But the overall perspective depends upon who you are listening to. Mainstream US media no doubt paints a very optimistic picture. For instance Wall Street Journal (WSJ) comments, In a landmark shift Europe and US also agreed to put the rights of poor countries seeking to obtain cheap medicine above the rights of multinational drug companies seeking to protect their patents.  Sounds so good? But Bello and Mittal point out that, The resolution of the Trade Related Intellectual Property Rights (TRIPs) and public health issue is being trumpeted as a victory for developing countries. This is exaggerated. While an attachment to the declaration does recognize that there is nothing in TRIPs that would prevent countries from taking measures to promote public health, there is no commitment to change the wording of the TRIPs agreement. This is a serious flaw since TRIPs as it is currently written can serve as the basis for future legal challenges to countries that override patents in the interest of public health.” So while on the surface there has been some positive wording, underneath, the root issues are perhaps still there.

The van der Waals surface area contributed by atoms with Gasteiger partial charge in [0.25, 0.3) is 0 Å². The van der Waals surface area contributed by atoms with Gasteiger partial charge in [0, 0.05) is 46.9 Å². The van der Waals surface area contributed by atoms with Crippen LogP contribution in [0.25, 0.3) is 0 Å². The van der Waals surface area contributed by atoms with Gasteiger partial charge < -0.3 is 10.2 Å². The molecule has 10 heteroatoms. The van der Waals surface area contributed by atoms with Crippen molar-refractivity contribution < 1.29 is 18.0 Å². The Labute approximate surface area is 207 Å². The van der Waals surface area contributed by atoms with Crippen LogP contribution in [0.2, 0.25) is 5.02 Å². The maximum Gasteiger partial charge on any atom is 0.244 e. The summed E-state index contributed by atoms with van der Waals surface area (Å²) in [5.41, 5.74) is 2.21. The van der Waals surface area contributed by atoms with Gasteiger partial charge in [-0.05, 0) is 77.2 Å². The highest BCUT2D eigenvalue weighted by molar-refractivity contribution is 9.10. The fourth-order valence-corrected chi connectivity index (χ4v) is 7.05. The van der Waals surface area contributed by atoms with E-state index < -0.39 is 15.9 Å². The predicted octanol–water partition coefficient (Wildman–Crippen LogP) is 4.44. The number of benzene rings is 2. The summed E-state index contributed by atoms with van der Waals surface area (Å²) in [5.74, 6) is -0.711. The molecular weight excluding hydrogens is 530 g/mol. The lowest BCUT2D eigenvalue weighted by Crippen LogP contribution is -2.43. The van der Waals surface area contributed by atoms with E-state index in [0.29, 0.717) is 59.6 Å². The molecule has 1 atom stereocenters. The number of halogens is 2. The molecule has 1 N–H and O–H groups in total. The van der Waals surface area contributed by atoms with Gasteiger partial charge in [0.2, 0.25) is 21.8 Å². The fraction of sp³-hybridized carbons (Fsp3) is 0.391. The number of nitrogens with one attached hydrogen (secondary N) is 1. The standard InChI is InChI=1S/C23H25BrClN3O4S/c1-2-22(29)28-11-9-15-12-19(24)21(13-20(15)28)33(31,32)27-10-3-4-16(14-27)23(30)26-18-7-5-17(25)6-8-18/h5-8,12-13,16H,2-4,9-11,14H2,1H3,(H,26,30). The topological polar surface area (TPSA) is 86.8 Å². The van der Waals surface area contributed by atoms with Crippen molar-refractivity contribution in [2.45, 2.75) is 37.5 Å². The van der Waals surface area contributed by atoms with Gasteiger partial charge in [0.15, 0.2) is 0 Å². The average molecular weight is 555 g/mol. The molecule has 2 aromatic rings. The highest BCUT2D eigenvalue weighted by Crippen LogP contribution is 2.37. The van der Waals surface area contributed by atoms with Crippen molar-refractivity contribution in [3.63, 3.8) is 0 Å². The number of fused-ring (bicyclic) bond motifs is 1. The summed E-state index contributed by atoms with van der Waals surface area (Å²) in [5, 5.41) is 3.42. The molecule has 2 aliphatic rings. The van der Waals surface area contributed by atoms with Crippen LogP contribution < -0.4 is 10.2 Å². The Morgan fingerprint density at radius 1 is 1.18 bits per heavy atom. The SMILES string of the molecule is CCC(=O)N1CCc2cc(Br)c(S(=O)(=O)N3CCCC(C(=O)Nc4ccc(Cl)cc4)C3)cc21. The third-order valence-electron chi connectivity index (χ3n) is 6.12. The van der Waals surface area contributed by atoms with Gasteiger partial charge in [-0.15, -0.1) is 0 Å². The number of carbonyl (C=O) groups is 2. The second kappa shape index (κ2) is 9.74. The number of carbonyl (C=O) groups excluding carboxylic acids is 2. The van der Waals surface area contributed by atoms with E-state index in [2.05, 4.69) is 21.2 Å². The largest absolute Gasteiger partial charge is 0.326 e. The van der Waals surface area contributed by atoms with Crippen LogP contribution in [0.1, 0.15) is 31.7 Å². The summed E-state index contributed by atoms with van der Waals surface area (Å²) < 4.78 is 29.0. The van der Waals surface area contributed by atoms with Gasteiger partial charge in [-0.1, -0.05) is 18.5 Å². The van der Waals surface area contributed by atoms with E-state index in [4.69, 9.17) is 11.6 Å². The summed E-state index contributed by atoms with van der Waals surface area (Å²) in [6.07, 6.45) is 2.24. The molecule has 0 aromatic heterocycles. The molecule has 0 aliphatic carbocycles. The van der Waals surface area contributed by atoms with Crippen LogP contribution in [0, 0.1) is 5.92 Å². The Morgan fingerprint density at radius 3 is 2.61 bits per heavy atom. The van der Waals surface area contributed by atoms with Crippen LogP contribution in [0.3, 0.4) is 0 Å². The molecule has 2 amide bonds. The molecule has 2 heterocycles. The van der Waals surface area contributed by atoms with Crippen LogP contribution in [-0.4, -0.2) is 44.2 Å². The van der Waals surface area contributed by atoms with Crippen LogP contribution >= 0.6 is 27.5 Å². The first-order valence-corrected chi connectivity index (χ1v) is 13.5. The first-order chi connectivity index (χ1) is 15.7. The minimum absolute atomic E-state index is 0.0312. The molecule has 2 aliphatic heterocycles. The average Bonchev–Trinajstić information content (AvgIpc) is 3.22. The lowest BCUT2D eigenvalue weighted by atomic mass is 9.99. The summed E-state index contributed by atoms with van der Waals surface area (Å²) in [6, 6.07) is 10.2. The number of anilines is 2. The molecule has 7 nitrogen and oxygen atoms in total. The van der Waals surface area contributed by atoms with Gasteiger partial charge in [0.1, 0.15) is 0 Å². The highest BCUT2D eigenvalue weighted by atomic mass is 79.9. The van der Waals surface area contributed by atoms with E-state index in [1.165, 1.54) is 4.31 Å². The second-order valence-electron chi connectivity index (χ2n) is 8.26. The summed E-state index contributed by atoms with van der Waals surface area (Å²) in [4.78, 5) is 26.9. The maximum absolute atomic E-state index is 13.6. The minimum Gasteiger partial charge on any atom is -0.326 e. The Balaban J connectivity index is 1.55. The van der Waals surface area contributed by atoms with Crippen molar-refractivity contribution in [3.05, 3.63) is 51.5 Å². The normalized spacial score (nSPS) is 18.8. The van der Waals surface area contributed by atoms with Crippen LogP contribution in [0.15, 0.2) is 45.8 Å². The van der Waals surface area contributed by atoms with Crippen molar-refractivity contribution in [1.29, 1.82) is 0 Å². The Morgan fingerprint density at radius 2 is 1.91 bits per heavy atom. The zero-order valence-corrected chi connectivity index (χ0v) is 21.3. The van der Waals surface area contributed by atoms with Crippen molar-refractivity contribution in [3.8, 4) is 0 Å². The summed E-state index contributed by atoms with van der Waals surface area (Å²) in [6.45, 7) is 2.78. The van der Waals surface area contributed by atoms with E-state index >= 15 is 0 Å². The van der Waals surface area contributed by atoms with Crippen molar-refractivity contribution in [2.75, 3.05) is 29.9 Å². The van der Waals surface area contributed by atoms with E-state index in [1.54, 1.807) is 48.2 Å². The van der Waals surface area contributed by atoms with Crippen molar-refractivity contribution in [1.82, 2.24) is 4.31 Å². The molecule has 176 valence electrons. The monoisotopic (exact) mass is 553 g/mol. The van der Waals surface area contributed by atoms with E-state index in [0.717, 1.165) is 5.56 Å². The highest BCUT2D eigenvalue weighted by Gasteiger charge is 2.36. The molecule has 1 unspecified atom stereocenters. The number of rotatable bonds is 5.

Similarly, the language on the phasing out of agricultural subsidies is watered down owing to the strong objections of the EU. There is no commitment to an early phase-out of textile and garment quotas because of the strong resistance of the US. The demand for a development box to promote food security and development which was being pushed by a number of developing countries was completely ignored. Finally the Doha declaration eliminates the reference in the draft to the International Labour Organization (ILO) being the appropriate forum for addressing labour and trade issues, which leaves the door open for the WTO to assert its jurisdiction in an area where it has no authority or competence.